In 2018, Consumer Banking introduced a new high-net-worth (HNW) segment called Private, offering an exclusive bundle of products and services tailored to clients with a minimum net worth of EGP 20 million.

Despite price competition from public-sector banks, Consumer Banking was able to increase CIB’s total deposit portfolio by 18.3% y-o-y to EGP 165.2 billion in 2018. The Bank focused on gathering low-cost deposits, particularly CASA, by offering competitive rates and leveraging its long-standing relationships with corporate clients to further gather payrolls. The loan portfolio grew by 21.9% y-o-y to EGP 22.9 billion in 2018, contributing to 21.6% of CIB’s loan growth during 2018.

CIB also moved to digitalize its customer loyalty program in 2018, facilitating the redemption of the loyalty points earned when executing transactions. Substituting the physical voucher with an instant e-voucher, the move was well-received by customers and resulted in higher activation rates.

The Bank’s branch network remains the main channel for serving customers. In 2018, nine new branches were launched, bringing the total network to 203 branches. The Bank added 98 ATMs in 2018, expanding the network to 917. CIB commanded a POS network of 13,446 machines as of December 2018.

On the Business Banking front, revenues grew steadily year-on-year in 2018, recording EGP 2,359 million at year-end 2018, up 16% y-o-y. Deposits grew 21% y-o-y to EGP 47.5 billion, representing 17% of CIB’s total deposits. The division’s client base grew 15% y-o-y to 48,229 companies.

In 2018, the Business Banking Division collaborated with the US government-backed Overseas Private Investment Corporation (OPIC) to hold 12 workshops as part of the Women in Business Capacity Building program. The program aims to increase banking and financial awareness among women-owned and managed startups and small companies, promoting inclusion in the formal sector, providing access to finance, and raising CIB’s standing as an institution that upholds gender equality throughout the sector.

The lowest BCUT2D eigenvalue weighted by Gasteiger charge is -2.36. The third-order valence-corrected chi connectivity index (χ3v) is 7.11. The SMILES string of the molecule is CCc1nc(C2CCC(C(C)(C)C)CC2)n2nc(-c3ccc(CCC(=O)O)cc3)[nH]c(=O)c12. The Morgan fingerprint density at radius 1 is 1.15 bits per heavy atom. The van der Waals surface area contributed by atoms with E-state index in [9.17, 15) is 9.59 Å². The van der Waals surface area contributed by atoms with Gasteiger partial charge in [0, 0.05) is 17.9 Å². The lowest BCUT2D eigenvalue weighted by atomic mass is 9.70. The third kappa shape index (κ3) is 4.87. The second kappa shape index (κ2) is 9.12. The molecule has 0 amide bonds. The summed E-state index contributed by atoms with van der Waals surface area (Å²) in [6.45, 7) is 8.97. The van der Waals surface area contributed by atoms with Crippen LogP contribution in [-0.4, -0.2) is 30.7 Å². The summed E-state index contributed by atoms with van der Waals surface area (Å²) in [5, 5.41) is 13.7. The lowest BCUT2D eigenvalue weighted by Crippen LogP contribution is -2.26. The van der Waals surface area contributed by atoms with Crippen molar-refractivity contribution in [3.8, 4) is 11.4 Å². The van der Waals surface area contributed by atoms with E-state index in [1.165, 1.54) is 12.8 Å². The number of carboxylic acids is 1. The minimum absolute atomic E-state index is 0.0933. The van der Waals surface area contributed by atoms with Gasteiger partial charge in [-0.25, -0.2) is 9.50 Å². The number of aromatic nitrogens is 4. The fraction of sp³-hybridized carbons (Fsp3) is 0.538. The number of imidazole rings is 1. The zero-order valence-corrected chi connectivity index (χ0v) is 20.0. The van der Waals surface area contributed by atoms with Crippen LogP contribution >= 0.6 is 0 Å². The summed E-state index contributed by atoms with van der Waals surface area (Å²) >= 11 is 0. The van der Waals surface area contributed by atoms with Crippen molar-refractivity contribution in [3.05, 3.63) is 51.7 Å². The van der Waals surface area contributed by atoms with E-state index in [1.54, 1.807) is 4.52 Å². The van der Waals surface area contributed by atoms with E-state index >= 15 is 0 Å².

Information Technology and Operations

CIB remains committed to upgrading its IT systems and ensuring that its platforms are continuously updated and capable of comprehensively supporting its growth plans. To improve and streamline the customer experience and enhance the Bank’s product mix, CIB inaugurated two major projects in 2018: the Core Banking Release, which will allow the Bank to transition to the R18 Platform, and a new digital platform for consumers. 2018 also witnessed the delivery of another key project: the Customer Relationship Management program, which is designed to build stronger relationships with customers.

During the year, the IT department continued to improve the resiliency of CIB’s infrastructure, optimize the Bank’s storage, and build the enterprise platforms to maintain CIB’s leadership position within the banking sector. The team also extended its support to the Analytics and Data Management team, integrating state-of-the art technology into the Data Warehouse infrastructure to enhance report extraction and data analysis.

CIB’s transformation strategy has also entailed scalable infrastructure. In 2018, the Bank took the first steps toward implementing a new software defined network (SDN) to create a virtual network across data centers. By using this technology to create a responsive network data center, CIB will enjoy a new generation of distributed applications and will accommodate virtualized and non-virtualized environments. This will aid the Bank in fulfilling current and future business objectives related to digitalization and mobile application solutions.

Operations continue to be at the core of CIB’s automation and re-engineering initiatives, which progressed in 2018 according to the automation roadmap set in late 2017. Developments ranged from shifting different tasks to call centers to re-engineering multiple processes that allow CIB to offload support duties from branch staff and shorten service delivery turnaround time. A focus on straight-through processing (STP) has allowed the Bank to reach an STP rate of 90% for e-remittances.

Meanwhile, the SMS activation of debit cards lowered the number of incoming calls to the call center, thus enhancing resource capacity. CIB’s IVR call tree was also revamped to allow customers to tackle day-to-day activities with ease.

Security and Resilience Management